Millennium Post

Returning to stage amid pandemic

Returning to stage amid pandemic

The world of the arts can only flourish fully if there are patrons and an audience. An audience can only forgather if the performance is facilitated by a patron. Sadly, even though other activities have resumed to normalcy now, live concerts still remain a rarity, in Delhi and other cities.

As such, it was a real pleasure to see the Sanskriti Madhobi Chatterji Memorial Fellowship dance performance recently. This was held in an unlikely venue, an art gallery (since auditoriums, sadly have still not been given government permission to open), with impeccable socially distant seating arrangements. This year's awardee was Chennai based Lakshmi Parthasarathy Athreya, a Sangeet Natak Akademi Yuva awardee, disciple of Padmashri Chitra Visweswaran. In her words, "This fellowship is great positive energy, coming as it does after this strange bleak pandemic period, to pull out of cold storage projects put on hold. My dream project, a collaboration with dhrupad, went into hibernation - I want to revive that now."

Purobi Mukharji has been a music lover for decades; for more than 10 years she has annually awarded a fellowship to a worthy musician or dancer in the name of her mother, Madhobi Chatterji, herself an artist. As Purobi put it, "One cannot simply enjoy the arts; as lovers of the arts, its our duty to support the artists too." Carefully scanning worthies from all over India, earlier recipients have included Pune based vocalist Sawani Shende, Debashish Dey from Banaras, Kolkata based sarodiya parthosarathy and vocalist Shaukat Hussain Khan from Ahmedabad.

For Lakshmi; the opportunity to dance again in Delhi was after a gap of 6 years. She excitedly shared, "To be considered worthy of the fellowship is indeed a pat on the back!" Her careful compilations of diverse pieces, showing her flexibility and maturity as a dancer, were most enjoyable. Starting with a traditional Ganapati invocation, Lakshmi also danced a conventional "padam"; confining herself to a traditional dance repertoire, albeit edited, given the restrictions of time. (the performance was under 2 hours). She herself choreographed the "varnam" in Raga Thodi.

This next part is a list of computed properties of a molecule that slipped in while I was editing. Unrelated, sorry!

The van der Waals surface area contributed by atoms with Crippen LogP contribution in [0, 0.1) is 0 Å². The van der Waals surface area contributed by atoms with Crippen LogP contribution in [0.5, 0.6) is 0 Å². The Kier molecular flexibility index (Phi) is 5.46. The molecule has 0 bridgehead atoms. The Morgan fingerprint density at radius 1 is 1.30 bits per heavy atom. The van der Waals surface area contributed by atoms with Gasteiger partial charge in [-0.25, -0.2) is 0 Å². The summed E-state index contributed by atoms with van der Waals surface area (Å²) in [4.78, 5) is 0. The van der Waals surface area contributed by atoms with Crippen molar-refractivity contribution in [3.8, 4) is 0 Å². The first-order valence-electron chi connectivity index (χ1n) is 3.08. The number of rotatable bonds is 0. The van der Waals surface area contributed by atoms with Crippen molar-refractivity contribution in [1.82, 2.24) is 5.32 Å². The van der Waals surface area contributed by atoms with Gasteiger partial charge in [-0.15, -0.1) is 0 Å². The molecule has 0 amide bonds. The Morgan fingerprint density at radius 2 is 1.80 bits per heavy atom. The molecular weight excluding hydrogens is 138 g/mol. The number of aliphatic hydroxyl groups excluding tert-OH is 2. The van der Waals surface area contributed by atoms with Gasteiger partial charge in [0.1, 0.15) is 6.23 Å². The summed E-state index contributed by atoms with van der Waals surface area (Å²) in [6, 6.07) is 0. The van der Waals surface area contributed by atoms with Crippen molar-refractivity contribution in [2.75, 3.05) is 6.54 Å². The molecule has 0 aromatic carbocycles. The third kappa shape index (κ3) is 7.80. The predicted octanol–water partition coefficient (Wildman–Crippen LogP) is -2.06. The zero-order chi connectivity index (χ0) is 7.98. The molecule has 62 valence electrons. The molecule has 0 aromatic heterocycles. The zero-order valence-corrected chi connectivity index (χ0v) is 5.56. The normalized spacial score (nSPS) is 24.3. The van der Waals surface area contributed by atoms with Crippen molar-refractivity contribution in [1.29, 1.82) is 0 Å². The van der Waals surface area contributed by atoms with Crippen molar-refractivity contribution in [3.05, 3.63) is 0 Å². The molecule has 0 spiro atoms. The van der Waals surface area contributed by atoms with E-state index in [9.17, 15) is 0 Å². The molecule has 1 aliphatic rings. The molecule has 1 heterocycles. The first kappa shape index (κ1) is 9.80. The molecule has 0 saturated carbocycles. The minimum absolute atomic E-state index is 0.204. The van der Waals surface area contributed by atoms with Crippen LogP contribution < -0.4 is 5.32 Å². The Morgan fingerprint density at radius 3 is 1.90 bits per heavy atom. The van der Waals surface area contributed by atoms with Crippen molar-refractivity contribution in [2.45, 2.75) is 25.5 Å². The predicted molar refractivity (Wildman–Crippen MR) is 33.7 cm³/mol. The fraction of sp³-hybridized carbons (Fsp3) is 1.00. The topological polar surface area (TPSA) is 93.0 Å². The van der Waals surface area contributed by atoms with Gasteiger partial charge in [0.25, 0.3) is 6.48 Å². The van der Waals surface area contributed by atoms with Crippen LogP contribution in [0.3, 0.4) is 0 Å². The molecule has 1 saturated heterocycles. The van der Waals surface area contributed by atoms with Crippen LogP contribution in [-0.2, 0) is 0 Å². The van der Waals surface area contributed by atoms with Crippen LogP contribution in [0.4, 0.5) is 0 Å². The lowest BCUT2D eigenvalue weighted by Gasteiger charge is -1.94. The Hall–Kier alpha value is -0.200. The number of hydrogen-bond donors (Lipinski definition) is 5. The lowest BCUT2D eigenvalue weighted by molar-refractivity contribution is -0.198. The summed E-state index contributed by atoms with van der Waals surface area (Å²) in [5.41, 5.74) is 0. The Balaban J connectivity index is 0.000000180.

She ended with an interesting piece set to Raga Brindavana Sarang, composition by Vallabhacharya (Madhuraashtakam) where the "thillana" was craftily woven into the dance. This piece was choreographed by her Guru Chitra Visweswaran, and the music was by Visweswaran ji. The devotion in the air was palpable. The finale, a "mangalam", performed traditionally to invoke auspiciousness, brought to an end to a most satisfying evening.

Dancing to recorded music turned into an asset as the music included full fledged, top class accompaniment of veena (Kumari Anjani Srinivasan) flute (Sruti Sagar) violin (Ananthakrishnan), which would not have been possible in a live performance, being outstation, with the best accompanyists being in Chennai. The recording quality, expectedly, was superb too. Lakshmi's minimal makeup and simple attire was refreshingly welcome; heavy embellishments would have perhaps been out of place in the cosy space of the art gallery.

The audience, which had taken the trouble to come to the unusual, unconventional venue seemed to have really enjoyed the experience of a live concert after so long. Noted author, and music lover Asharani Mathur put it eloquently, "Nothing can match the vibe of a live concert. The inspiration and anticipation of an attentive audience brings out something in the artiste; there is a response which transcends the much practised. Literally, one call it an electric connection. During Lakshmi's dance, I found her out of herself during the "Madhuraashtakam", it was really divine."

One hopes the hiatus in live performances will now end.

(Shailaja Khanna writes

on music, musicians and

matters of music)

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